Professor Gita Martohardjono Draws Attention for Language Research
These are the languages spoken by Associate Professor Gita Martohardjono (Linguistics), director of the GC's Second Language Acquisition Lab, who was spotlighted in a recent feature article...
Indonesian. German. Italian. English. French.
These are the languages spoken by Associate Professor Gita Martohardjono (Linguistics), director of the GC's Second Language Acquisition Lab, who was spotlighted in a recent feature article.
"I feel like my life is just my work and my research, but I like it," Martohardjono told ScienceLine. â€œAnd I guess I like it because so much of my work relates to my personal life."
The chair of the Linguistics program, Martohardjono studies how the languages we know affect the languages we learn - and how those new languages affect our earlier ones in turn, as the article notes.
She also works with New York City and New York State to provide services to children classified as English language learners.
Martohardjono was born to Javanese parents in Jakarta. Her father was an Indonesian diplomat, her mother spoke seven languages, and the pair was often abroad, according to ScienceLine. Though she considers Indonesian her "family's language," German is the first language she recalls speaking at home.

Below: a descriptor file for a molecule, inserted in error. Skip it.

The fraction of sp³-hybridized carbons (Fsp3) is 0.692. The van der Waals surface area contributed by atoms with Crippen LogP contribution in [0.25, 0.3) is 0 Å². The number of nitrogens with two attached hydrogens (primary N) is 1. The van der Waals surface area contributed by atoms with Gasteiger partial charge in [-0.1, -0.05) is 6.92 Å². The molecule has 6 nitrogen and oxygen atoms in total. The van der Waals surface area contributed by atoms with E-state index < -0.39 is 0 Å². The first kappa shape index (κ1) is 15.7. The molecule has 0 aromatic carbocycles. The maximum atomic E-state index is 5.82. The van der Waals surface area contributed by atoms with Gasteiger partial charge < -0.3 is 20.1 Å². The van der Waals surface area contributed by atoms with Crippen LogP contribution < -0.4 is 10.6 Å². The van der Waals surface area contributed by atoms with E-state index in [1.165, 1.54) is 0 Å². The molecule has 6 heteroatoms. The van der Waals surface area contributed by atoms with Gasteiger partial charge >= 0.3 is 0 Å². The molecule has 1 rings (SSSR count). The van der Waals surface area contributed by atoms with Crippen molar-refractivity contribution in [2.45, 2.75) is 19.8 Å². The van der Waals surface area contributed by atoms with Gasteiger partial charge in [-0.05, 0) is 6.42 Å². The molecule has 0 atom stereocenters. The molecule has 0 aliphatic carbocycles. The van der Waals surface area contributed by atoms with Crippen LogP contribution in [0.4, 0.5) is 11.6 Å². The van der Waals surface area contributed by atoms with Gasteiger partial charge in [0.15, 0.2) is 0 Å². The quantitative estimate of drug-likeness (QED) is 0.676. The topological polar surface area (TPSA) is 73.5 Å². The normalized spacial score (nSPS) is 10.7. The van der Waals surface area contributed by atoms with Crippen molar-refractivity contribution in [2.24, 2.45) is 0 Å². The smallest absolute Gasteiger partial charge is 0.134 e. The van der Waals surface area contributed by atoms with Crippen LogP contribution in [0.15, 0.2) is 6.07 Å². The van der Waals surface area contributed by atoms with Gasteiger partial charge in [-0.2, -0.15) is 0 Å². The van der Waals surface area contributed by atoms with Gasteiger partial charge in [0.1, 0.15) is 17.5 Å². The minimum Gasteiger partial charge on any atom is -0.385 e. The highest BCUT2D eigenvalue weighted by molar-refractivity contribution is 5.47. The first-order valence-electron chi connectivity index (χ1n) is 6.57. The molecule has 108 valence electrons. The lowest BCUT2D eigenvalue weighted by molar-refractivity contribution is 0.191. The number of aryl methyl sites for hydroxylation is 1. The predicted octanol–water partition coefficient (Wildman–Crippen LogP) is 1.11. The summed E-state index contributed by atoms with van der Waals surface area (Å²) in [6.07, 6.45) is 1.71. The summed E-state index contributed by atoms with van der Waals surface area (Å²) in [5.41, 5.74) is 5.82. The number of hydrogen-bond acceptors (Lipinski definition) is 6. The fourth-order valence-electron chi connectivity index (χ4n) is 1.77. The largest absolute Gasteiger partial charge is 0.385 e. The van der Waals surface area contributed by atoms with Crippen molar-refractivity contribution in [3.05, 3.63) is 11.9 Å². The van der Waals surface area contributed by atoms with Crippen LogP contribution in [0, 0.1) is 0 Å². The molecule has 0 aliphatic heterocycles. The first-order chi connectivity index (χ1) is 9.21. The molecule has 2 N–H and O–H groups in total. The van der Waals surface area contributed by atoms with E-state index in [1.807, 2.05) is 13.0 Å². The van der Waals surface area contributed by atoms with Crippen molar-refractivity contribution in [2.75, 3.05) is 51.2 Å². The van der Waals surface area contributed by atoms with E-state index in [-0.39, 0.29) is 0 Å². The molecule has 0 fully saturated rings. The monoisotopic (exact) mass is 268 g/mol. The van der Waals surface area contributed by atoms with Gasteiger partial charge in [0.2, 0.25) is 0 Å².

"It's not an accident that I became interested in second language acquisition and bilingualism, because of my language history," Martohardjono said in the article. "I never considered myself having a first language."
After earning a Ph.D. from Cornell University, she taught at the Massachusetts Institute of Technology, Queens College, and - for the past 12 years - the Graduate Center, where she also serves as associate director of the Research Institute for the Study of Language in Urban Society.
"Nothing beats real people. Nothing beats immersion," Martohardjono told ScienceLine. "You can't just learn the language. You've got to learn the culture too. If you really want to become fluent in a language, you have to immerse yourself in the culture."